“Stay ahead of the trends. Find new services that distinguish you from others. Focus on service rather than materials.”

“If you are standing still, you are falling behind. Stop complaining that things should not be the way they are, and start defining your practice and your care to this ever-changing world.”

“Do everything you can to please the patients that you have. Patients are not as loyal as they used to be, and any little thing will quickly send them away as well as send them to Google for a negative review.”

“The healthcare world is going through tremendous changes. I’m in my late 60s, and I know that if I don’t change and grow, the world will leave me behind. In my area, only one physician is not part of a hospital or group network. The days of solo eyecare practice are limited.”

“Word of mouth is our biggest referral source. Customizing the experience for each patient and giving them a fun experience like they have never had is our goal. This has gotten our referrals and reviews online to be our number one source of advertising.”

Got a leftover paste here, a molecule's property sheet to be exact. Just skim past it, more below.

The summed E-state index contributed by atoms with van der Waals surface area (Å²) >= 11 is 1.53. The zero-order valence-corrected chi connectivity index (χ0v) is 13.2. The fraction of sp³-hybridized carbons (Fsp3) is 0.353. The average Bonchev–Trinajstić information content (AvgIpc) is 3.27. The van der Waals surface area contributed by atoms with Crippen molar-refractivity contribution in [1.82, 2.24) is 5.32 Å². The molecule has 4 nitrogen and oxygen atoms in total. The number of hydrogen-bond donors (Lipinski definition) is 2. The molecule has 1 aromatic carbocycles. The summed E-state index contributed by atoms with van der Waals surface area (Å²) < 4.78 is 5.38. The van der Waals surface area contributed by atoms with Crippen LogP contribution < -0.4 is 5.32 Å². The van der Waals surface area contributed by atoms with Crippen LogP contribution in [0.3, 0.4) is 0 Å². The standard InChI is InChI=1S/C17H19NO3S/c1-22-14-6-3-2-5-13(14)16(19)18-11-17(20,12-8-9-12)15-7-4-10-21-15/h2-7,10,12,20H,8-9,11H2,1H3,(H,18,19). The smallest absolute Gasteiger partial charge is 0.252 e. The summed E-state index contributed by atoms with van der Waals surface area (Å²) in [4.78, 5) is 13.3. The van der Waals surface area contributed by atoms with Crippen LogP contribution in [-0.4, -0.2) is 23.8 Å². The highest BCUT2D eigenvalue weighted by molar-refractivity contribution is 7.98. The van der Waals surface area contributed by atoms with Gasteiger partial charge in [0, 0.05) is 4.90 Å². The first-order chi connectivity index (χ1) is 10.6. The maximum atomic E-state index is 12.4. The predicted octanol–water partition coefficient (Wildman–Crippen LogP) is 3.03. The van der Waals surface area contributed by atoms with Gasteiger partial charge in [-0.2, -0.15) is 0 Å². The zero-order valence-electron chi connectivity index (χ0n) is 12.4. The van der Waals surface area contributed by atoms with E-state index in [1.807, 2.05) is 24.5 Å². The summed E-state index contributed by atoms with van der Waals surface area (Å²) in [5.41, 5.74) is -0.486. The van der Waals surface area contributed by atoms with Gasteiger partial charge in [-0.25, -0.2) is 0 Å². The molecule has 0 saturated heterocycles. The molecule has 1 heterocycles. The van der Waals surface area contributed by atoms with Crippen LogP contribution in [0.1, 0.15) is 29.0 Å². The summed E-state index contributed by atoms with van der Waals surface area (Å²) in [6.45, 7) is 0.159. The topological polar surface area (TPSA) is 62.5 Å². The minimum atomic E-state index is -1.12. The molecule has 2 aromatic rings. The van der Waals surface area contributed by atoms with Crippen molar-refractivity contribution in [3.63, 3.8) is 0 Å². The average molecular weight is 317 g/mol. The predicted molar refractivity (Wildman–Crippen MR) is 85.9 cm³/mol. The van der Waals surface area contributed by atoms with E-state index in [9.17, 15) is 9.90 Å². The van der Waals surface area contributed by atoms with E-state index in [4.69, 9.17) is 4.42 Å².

“Always do what is best for your patient because word of mouth is the best advertisement that you will ever require.”

“Specialty lens fitting—sclerals, multifocals, hybrid, ortho-K—has made my practice thrive over the last 10 years. Attend Vision By Design conference. Get good at fitting these, and drop every vision plan. Also include low vision services. It’s very easy to have a profound impact on patients with these needs. Be an InfantSee volunteer. It’s well worth the effort to gain new patients from these visits.”

“Identify an area of specialty interest and make the investment to differentiate your practice, enhancing patient services and growing the overall practice.”

“Go ahead and try. Get a list of patients who might benefit from the new service and promote it.”